German lawmakers on Wednesday overwhelmingly approved a third Greek bailout, delivering a potentially legacy-building victory to Chancellor Angela Merkel, who overcame internal political opposition to win more aid for the debt-ridden country.
The Bundestag said the measure was approved by 453-113 with 18 abstentions. The lower chamber has 631 members, suggesting that 46 German lawmakers did not show up for the vote, which was held during the summer break.
Although supporters outnumbered opponents by nearly four to one, the number of those openly opposing the bailout was 113, down from 119 in a July vote, signalling Ms. Merkel’s political exposure in a country where many oppose further bailouts.
Within the ranks of her own Social Democrats, 63 members voted no, with three abstentions and 17 no shows. The no vote appeared to remain steady from a previous vote in July on opening negotiations with Greece.
The Bundestag vote followed a three-hour floor debate that featured an endorsement of Ms. Merkel’s position by the German finance minister, Wolfgang Schäuble, who has been one of Greece’s toughest critics in Germany.
Ms. Merkel attended the floor debate but did not speak on the floor of parliament.
In July, only 60 of 311 members in Ms. Merkel’s Christian Democratic Union and its Bavarian offshoot, the Christian Social Union, had voted against opening talks on the €86 billion ($94 billion) rescue plan.
“The decision on further aid program for Greece is not easy. There are substantial reasons for and against (the third bailout) – politically and economically.”
“The Christian Democrats who voted against Germany participating in the third Greek bailout weren’t rebelling against the chancellor,” Uwe Pun, a political science professor at the University of Trier, told Handelsblatt Global Edition. “They just wanted to send a very clear message that they don’t view another rescue package as the right instrument. Many in the union feel Greece needs to accept more responsibilty than it currently does.”
German approval was key to clearing the way for the third bailout, to enable Greece to receive a first tranche of money and make a big debt repayment due tomorrow to the European Central Bank.
Germany has been the largest single contributor to the bailouts, according to the European Commission, contributing €53.3 billion so far before the new commitments it has promised to make in the third rescue package.
Mr. Schäuble’s endorsement was notable. Only a few weeks earlier, the finance minister had floated the idea of Greece temporarily exiting the euro zone, before backing a third bailout in what many portrayed as a last chance to end the crisis.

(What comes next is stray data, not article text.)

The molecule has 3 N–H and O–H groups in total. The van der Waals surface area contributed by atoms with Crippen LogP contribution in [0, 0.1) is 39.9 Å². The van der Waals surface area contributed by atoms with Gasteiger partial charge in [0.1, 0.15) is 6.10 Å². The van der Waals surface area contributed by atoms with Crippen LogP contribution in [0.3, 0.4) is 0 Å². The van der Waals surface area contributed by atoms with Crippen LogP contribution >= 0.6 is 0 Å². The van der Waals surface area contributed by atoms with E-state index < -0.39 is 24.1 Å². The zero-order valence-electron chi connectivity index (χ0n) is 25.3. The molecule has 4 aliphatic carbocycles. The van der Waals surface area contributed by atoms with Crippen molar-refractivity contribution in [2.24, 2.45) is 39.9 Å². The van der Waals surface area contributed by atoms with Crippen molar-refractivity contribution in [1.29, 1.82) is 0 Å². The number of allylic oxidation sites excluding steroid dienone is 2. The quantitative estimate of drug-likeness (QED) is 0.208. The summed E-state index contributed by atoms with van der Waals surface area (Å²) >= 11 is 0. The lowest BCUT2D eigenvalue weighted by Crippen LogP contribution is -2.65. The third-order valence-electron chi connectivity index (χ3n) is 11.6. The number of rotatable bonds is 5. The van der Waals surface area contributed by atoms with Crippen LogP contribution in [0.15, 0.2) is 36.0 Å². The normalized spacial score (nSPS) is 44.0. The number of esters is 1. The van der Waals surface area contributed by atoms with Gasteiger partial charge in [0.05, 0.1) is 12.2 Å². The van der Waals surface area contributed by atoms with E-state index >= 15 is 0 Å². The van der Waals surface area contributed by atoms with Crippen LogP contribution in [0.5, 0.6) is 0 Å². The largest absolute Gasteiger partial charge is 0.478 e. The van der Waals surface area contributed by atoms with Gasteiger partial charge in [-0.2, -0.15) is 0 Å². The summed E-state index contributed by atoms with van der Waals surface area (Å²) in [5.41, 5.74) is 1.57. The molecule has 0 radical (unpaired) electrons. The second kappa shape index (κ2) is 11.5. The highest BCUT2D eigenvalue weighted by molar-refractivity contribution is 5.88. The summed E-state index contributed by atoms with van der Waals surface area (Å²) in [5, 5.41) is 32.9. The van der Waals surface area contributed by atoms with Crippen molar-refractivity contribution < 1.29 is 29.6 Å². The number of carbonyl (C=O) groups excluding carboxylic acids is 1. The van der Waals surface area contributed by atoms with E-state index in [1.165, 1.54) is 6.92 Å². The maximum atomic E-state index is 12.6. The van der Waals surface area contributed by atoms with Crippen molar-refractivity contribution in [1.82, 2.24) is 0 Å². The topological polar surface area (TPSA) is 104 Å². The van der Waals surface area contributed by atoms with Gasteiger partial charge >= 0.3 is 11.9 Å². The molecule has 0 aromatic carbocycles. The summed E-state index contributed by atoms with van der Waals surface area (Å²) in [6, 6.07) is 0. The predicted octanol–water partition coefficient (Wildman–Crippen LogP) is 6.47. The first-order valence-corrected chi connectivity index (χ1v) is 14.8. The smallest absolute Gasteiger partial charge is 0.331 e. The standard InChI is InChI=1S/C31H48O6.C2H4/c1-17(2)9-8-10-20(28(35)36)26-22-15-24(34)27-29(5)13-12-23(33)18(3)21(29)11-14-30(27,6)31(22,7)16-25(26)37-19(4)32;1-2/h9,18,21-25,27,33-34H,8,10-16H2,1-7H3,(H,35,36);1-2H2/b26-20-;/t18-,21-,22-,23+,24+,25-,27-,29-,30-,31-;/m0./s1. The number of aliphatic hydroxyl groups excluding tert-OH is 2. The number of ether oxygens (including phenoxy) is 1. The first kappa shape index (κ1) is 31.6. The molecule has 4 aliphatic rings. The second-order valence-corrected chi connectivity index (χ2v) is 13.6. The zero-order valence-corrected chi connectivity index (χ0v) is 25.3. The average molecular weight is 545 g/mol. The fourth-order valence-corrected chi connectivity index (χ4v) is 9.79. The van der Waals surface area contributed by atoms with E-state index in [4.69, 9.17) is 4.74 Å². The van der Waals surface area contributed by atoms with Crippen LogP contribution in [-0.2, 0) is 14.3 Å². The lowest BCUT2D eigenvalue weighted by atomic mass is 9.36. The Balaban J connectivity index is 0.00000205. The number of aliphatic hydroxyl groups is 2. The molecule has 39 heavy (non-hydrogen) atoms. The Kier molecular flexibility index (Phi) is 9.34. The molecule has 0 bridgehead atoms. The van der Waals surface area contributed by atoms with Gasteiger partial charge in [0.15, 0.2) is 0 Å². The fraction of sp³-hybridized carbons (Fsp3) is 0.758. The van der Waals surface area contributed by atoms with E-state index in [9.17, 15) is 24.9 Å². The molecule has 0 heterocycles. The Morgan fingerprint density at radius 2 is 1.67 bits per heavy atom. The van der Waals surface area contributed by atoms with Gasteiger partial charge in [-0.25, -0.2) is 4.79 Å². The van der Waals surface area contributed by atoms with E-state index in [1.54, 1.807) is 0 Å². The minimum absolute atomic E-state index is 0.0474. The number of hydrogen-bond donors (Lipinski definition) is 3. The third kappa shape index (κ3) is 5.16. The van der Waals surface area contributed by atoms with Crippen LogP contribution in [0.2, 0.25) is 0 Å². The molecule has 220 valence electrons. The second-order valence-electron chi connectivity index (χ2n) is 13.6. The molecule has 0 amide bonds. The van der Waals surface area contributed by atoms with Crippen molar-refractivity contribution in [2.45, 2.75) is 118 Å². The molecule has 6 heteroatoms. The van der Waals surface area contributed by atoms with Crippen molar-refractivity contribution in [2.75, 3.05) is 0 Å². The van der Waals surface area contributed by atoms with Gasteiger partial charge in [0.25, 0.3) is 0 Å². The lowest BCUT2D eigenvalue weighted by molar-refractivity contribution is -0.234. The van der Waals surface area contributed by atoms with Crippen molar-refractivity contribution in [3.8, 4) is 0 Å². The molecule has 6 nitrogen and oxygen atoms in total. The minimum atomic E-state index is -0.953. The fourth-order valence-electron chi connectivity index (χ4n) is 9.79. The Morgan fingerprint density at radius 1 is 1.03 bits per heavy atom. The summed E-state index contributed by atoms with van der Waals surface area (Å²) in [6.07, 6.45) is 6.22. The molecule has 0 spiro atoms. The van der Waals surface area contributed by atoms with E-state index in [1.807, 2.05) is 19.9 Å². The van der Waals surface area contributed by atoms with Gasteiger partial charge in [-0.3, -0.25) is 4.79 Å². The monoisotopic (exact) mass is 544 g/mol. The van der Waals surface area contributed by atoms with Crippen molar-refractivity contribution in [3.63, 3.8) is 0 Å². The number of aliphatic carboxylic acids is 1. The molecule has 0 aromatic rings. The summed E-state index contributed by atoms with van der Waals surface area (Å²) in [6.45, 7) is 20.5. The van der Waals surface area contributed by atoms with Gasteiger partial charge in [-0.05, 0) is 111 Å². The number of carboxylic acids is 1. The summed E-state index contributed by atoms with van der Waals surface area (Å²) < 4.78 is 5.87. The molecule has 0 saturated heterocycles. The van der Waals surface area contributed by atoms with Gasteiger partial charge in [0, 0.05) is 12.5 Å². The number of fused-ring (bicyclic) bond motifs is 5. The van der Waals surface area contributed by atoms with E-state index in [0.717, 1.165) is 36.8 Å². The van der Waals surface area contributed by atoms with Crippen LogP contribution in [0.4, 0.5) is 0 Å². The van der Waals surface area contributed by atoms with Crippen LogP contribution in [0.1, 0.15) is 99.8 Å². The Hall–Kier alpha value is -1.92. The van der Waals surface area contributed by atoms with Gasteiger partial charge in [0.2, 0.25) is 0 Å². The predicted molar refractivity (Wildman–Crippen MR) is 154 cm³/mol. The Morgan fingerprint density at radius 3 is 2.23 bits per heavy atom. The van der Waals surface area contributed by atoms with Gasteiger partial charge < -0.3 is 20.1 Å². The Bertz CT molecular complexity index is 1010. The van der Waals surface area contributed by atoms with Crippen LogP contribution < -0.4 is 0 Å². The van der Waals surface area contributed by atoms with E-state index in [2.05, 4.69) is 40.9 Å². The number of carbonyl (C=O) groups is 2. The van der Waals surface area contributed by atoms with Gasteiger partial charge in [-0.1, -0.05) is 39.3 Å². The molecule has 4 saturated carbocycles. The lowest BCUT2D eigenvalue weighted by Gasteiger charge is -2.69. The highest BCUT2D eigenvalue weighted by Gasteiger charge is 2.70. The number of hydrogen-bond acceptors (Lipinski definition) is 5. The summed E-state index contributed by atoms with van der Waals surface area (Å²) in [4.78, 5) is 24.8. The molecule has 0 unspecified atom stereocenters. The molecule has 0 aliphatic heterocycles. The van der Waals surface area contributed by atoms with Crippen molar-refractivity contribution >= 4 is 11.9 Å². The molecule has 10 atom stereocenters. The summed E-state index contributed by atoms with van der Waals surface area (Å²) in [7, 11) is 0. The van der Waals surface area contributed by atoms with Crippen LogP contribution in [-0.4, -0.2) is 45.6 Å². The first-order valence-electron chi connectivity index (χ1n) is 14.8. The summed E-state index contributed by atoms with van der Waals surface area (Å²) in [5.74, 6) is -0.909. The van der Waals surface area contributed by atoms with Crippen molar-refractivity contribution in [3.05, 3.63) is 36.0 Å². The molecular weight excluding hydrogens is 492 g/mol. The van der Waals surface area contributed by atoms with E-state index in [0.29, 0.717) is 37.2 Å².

But the victory for Ms. Merkel could prove temporary if Greece, as it has done earlier, fails to implement reforms and initiate privatizations. Also, the country’s future in the euro could be jeopardized should the International Monetary Fund, one of its major lenders, decide not to join in the third rescue effort.
The IMF has said it is reviewing Greece’s financial situation and won’t commit to the third package until October at the earliest. The fund, led by Christine Lagarde, has pushed for debtors to write off some of Greece’s debt, a taboo subject in Germany.
“The decision on further aid program for Greece is not easy,” Mr. Schäuble told the parliamentarians during the debate this morning in Berlin. “There are substantial reasons for and against (the third bailout) – politically and economically. It would be irresponsible not to use the chance for a new beginning in Greece.”
Mr. Schäuble mentioned a number of measures linked to the latest rescue package, including a reform of the pension and health systems, a liberalization of the energy market, privatization of infrastructure such as airports and improved taxation.
He said Greece had already agreed to many of these measures and had made “progress” in implementing some of them.
“If Greece stands by its obligations and the program is completely and resolutely implemented, then the Greek economy can grow again,” Mr. Schäuble said. “The opportunity is there. Whether it will be used, only the Greeks can decide.”
In a sign of change, the Greek government yesterday approved the sale of the operating rights of 14 regional Greek airports to Fraport, the German operator of the Frankfurt airport.
Whether Greece will follow through on its austerity and privatization promises remains to be seen.